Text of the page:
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Research
Laparoscopy-assisted ERCP (LA-ERCP) following bariatric gastric bypass surgery: initial experience of a single UK centre
  1. Bharat Paranandi1,
  2. Deepak Joshi1,
  3. Borzoueh Mohammadi2,
  4. Andrew Jenkinson2,
  5. Marco Adamo2,
  6. Samantha Read3,
  7. Gavin J Johnson1,
  8. Michael H Chapman1,
  9. Stephen P Pereira1,
  10. George J Webster1
  1. 1Department of Pancreatobiliary Medicine, University College London Hospitals, London, UK
  2. 2Department of Bariatric Surgery, University College London Hospitals, London, UK
  3. 3Department of Radiology, University College London Hospitals, London, UK
  1. Correspondence to Dr George J Webster, Department of Gastroenterology, University College London Hospitals, 250 Euston Road, London NW1 2PG, UK; george.webster{at}uclh.nhs.uk

Abstract

Background Bariatric gastric bypass surgery is being increasingly performed, but endoscopic retrograde cholangiopancreatography (ERCP) in these patients poses a unique challenge because of a lack of per-oral access to the stomach. Small series suggest a higher technical success rate using laparoscopy-assisted ERCP (LA-ERCP) than with an enteroscopic approach via the Roux-en-Y anastomosis. We present initial experience of LA-ERCP in our unit.

Design Retrospective case series of consecutive patients undergoing LA-ERCP in our unit between September 2011 and July 2014. Data was retrieved from electronic, clinical and endoscopy records.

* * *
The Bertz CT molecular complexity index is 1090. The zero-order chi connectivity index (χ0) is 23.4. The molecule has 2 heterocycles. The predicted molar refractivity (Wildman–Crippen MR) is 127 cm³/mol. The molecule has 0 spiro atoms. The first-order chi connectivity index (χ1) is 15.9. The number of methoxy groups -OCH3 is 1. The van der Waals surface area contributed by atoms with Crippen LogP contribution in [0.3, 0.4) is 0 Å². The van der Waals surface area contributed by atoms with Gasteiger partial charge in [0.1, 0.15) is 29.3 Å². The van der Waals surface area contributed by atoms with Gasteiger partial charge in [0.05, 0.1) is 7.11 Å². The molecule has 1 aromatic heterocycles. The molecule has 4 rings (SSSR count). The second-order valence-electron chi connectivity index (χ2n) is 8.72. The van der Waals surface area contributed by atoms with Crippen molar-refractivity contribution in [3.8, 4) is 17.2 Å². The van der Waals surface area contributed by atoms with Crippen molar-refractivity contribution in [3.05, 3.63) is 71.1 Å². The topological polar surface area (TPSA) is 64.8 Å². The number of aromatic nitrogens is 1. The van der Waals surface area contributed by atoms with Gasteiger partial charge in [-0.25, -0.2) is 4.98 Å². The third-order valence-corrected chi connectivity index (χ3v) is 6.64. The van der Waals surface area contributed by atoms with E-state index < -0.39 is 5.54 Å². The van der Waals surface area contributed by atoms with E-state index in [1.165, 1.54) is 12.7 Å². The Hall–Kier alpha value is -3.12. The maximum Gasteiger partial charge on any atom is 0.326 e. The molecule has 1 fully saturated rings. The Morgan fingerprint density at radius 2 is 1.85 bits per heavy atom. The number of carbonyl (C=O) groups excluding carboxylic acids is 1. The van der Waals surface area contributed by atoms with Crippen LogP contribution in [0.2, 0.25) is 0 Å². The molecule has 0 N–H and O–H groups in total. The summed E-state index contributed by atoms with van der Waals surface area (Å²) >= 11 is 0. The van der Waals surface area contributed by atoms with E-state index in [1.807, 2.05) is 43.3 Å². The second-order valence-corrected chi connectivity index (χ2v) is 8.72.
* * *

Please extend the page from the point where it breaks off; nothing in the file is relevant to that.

Results Seven LA-ERCPs were performed. All seven patients were female, with median age 44 years (range 36–71). Indications included symptomatic bile duct stones (5/7), benign papillary fibrosis (1/7) and retained biliary stent (1/7). 5/7 (71%) patients had had a prior cholecystectomy. To facilitate LA-ERCP, laparoscopic gastrostomy ports were created in all patients. Duodenal access, biliary cannulation and completion of therapeutic aim were achieved in all patients. 6/7 (86%) patients required endoscopic sphincterotomy. The median duration of procedures was 94 min (range 70–135). Median postoperative length of stay was 2 days (range 1–9). One patient developed mild postprocedural acute pancreatitis, and another patient developed a mild port-site infection. Otherwise, no procedure-related complications were seen. All patients remained well on follow-up (median 14 months (range 1–35) from date of ERCP), with no evidence of further biliary symptoms.

Conclusions Our early experience of LA-ERCP is that it is safe and effective. The technique may require particular consideration, as bariatric surgery is increasingly performed, in a patient group at significant risk of bile duct stones.

  • ENDOSCOPIC RETROGRADE PANCREATOGRAPHY
  • GALLSTONES
  • BILE DUCT STONES
  • GASTRECTOMY
  • BILIARY ENDOSCOPY

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